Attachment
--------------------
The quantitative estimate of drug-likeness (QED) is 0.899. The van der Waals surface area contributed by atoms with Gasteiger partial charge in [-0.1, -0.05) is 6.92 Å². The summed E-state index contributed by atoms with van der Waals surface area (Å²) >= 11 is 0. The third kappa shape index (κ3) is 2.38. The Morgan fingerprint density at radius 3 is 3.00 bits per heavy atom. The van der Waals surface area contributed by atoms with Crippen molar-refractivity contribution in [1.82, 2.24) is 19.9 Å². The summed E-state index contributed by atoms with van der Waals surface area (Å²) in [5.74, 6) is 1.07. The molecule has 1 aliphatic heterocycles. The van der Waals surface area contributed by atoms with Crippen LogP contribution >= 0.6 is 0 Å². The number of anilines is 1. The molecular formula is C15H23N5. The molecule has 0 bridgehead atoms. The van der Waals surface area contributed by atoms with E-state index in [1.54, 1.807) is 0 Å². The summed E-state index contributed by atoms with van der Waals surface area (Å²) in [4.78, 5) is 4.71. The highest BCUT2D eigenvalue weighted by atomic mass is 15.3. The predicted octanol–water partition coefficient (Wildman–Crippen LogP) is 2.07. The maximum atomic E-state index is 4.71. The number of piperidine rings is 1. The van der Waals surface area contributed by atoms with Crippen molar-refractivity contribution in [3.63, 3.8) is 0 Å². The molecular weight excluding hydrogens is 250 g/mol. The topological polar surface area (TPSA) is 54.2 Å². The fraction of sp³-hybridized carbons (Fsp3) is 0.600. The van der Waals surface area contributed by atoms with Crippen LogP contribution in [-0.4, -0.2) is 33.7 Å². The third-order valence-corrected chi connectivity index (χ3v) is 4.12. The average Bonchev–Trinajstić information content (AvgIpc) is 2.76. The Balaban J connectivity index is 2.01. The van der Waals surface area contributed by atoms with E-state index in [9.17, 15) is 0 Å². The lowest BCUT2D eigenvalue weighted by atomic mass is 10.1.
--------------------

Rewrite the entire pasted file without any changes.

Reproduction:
The quantitative estimate of drug-likeness (QED) is 0.899. The van der Waals surface area contributed by atoms with Gasteiger partial charge in [-0.1, -0.05) is 6.92 Å². The summed E-state index contributed by atoms with van der Waals surface area (Å²) >= 11 is 0. The third kappa shape index (κ3) is 2.38. The Morgan fingerprint density at radius 3 is 3.00 bits per heavy atom. The van der Waals surface area contributed by atoms with Crippen molar-refractivity contribution in [1.82, 2.24) is 19.9 Å². The summed E-state index contributed by atoms with van der Waals surface area (Å²) in [5.74, 6) is 1.07. The molecule has 1 aliphatic heterocycles. The van der Waals surface area contributed by atoms with Crippen LogP contribution >= 0.6 is 0 Å². The number of anilines is 1. The molecular formula is C15H23N5. The molecule has 0 bridgehead atoms. The van der Waals surface area contributed by atoms with E-state index in [1.54, 1.807) is 0 Å². The summed E-state index contributed by atoms with van der Waals surface area (Å²) in [4.78, 5) is 4.71. The highest BCUT2D eigenvalue weighted by atomic mass is 15.3. The predicted octanol–water partition coefficient (Wildman–Crippen LogP) is 2.07. The maximum atomic E-state index is 4.71. The number of piperidine rings is 1. The van der Waals surface area contributed by atoms with Crippen molar-refractivity contribution in [3.63, 3.8) is 0 Å². The molecular weight excluding hydrogens is 250 g/mol. The topological polar surface area (TPSA) is 54.2 Å². The fraction of sp³-hybridized carbons (Fsp3) is 0.600. The van der Waals surface area contributed by atoms with Crippen LogP contribution in [-0.4, -0.2) is 33.7 Å². The third-order valence-corrected chi connectivity index (χ3v) is 4.12. The average Bonchev–Trinajstić information content (AvgIpc) is 2.76. The Balaban J connectivity index is 2.01. The van der Waals surface area contributed by atoms with E-state index in [9.17, 15) is 0 Å². The lowest BCUT2D eigenvalue weighted by atomic mass is 10.1.